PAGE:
Mark Hendrick

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Mark Hendrick
Markhendrick2.jpg
Member of Parliament
for Preston
Incumbent
Assumed office
24 November 2000
Preceded by Audrey Wise
Majority 12,067 (36.1%)
Personal details
Born (1958-11-02) 2 November 1958 (age 56)
Salford, Lancashire, England
Nationality British
Political party Labour Co-operative
Alma mater Liverpool John Moores University, Victoria University of Manchester
Website www.prestonmp.co.uk

Mark Phillip Hendrick (born 2 November 1958) is a British Labour Co-operative politician. He previously represented the Central Lancashire seat as a Member of the European Parliament (MEP) from 1994–1999. Since winning a by-election in 2000, Hendrick has been the Member of Parliament (MP) for Preston. He also serves as a member of the Foreign Affairs Select Committee.

Personal life[edit]

Hendrick was born in 1958 in Salford, Lancashire. Of Anglo-Somali descent, his father worked in the timber industry.[1]

Hendrick studied at the Salford Grammar School.[2] He later attended Liverpool Polytechnic (now Liverpool John Moores University), where he completed a Bachelor of Science degree in Electrical and Electronic Engineering. He also earned a Master of Science degree in Computer Science from the University of Manchester. Additionally, Hendrick is a Chartered Engineer and holds a Certificate in Education teaching qualification from the same institution.[3]

Hendrick resides in Preston.

Training and early career[edit]

Hendrick trained as a student engineer with the Ministry of Defence in 1979 at the Royal Signals and Radar Establishment, Malvern, Worcestershire. He later studied German at a Volkshochschule Hanau in Germany in 1981, where he trained as a student engineer with AEG Telefunken. In 1982, he was appointed as a Higher Professional and Technology engineer with the Science and Engineering Research Council (SERC), Daresbury Laboratory, and stayed with the SERC for six years.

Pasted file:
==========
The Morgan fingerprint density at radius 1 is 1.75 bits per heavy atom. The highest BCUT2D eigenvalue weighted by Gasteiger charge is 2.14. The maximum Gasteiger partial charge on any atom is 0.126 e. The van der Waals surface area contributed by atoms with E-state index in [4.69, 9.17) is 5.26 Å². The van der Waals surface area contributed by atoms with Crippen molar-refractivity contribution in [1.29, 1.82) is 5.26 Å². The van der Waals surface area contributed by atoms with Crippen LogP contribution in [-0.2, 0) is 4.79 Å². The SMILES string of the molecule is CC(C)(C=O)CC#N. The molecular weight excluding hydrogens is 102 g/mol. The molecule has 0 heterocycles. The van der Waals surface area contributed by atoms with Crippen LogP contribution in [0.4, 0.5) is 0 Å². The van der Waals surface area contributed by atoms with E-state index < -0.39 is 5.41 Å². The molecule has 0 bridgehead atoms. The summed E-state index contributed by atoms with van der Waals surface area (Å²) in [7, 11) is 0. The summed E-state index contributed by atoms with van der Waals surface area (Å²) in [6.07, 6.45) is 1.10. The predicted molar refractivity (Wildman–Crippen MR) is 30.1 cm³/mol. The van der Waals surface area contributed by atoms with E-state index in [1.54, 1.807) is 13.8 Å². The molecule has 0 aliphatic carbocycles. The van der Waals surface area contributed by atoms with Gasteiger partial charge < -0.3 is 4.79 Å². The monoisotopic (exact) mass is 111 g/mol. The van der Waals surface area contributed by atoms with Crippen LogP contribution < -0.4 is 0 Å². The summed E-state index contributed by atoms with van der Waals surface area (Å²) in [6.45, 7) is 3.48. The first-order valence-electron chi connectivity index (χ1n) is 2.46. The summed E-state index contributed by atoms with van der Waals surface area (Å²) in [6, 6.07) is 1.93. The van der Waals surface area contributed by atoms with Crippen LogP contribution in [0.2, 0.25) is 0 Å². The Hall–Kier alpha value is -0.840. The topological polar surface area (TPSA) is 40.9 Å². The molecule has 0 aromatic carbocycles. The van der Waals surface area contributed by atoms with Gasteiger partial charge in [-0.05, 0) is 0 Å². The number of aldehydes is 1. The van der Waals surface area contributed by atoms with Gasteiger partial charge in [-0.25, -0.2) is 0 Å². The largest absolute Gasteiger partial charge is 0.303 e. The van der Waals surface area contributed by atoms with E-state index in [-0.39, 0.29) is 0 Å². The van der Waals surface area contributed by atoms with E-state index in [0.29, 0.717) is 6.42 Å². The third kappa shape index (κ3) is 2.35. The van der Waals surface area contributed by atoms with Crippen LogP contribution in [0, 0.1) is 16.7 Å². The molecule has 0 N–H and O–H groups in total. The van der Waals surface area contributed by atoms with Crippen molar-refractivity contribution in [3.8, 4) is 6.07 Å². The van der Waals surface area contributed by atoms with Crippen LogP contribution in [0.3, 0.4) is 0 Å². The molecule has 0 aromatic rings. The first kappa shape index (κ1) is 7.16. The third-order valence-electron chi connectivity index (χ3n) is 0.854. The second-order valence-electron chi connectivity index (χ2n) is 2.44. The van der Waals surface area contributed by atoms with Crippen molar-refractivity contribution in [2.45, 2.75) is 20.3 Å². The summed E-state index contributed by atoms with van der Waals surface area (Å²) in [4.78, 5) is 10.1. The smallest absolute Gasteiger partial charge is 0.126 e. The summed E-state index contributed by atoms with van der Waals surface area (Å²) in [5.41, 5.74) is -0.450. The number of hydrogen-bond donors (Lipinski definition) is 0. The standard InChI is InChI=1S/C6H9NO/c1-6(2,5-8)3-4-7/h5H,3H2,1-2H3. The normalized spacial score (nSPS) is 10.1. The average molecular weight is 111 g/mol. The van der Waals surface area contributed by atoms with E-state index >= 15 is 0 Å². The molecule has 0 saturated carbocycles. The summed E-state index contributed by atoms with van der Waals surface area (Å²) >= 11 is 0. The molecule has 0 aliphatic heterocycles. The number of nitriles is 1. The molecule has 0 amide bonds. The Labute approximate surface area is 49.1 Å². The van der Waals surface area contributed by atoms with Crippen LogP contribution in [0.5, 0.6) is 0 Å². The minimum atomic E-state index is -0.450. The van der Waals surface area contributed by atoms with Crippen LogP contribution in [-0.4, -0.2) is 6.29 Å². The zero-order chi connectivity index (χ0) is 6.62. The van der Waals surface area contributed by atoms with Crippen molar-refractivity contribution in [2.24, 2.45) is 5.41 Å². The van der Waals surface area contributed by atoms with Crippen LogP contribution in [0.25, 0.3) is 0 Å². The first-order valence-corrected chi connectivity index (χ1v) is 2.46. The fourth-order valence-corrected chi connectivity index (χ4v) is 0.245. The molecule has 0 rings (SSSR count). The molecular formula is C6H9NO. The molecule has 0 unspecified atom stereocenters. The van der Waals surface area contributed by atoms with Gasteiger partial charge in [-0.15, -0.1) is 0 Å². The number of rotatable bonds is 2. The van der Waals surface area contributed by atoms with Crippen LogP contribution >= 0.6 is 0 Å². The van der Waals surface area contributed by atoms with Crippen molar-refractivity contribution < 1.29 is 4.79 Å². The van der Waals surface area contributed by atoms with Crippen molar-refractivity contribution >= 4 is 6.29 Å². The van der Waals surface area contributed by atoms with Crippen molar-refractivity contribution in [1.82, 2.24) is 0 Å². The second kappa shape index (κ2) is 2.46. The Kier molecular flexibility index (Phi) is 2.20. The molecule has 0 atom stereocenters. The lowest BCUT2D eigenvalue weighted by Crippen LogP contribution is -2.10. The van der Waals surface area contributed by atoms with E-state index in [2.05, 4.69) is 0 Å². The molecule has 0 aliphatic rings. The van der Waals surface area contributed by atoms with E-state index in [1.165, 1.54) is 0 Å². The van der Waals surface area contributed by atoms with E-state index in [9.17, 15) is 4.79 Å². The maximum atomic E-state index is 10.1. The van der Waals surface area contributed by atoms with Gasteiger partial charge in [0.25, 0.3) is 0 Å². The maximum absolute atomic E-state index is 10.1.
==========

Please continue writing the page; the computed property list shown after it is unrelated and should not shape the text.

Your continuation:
In 1990, Hendrick joined Stockport College of Further and Higher Education, where he worked for four years as a lecturer in Digital Electronics and Software Design.[4]

Political career[edit]

Local government and European Parliament[edit]

From 1984 to 1994, Hendrick was the secretary of the Salford Co-operative Party. He was elected a councillor to the City of Salford Council in 1987, and served in this capacity for eight years.[3] He was also the Chairman of the Eccles Constituency Labour Party from 1990 to 1994. During the 1994 European Parliament Election, Hendrick was elected for the Central Lancashire seat. He served for five years until losing an election bid at the 1999 European Parliament Election, which was run on a regional PR list system.

House of Commons[edit]

Hendrick was elected to the House of Commons at the Preston by-election, 2000 after the death of the sitting Labour MP Audrey Wise.[1] He won the seat with a majority of 4,426, and made his maiden speech on 11 December 2000.[5] Hendrick was re-elected at the 2001 general election, the 2005 general election and the 2010 general election.

In Parliament, Hendrick was a member of the European Scrutiny Select Committee for three years from 2001. He served as the Parliamentary Private Secretary to the Secretary of State for the Environment, Food and Rural Affairs (2003-2006); Foreign Secretary Margaret Beckett (2006-2007); Lord High Chancellor and Secretary of State for Justice Jack Straw (2007-2008); Ivan Lewis, Minister of State for Foreign and Commonwealth Affairs (2009-2010). Hendrick also served on the International Development Committee from 2009 to 2010.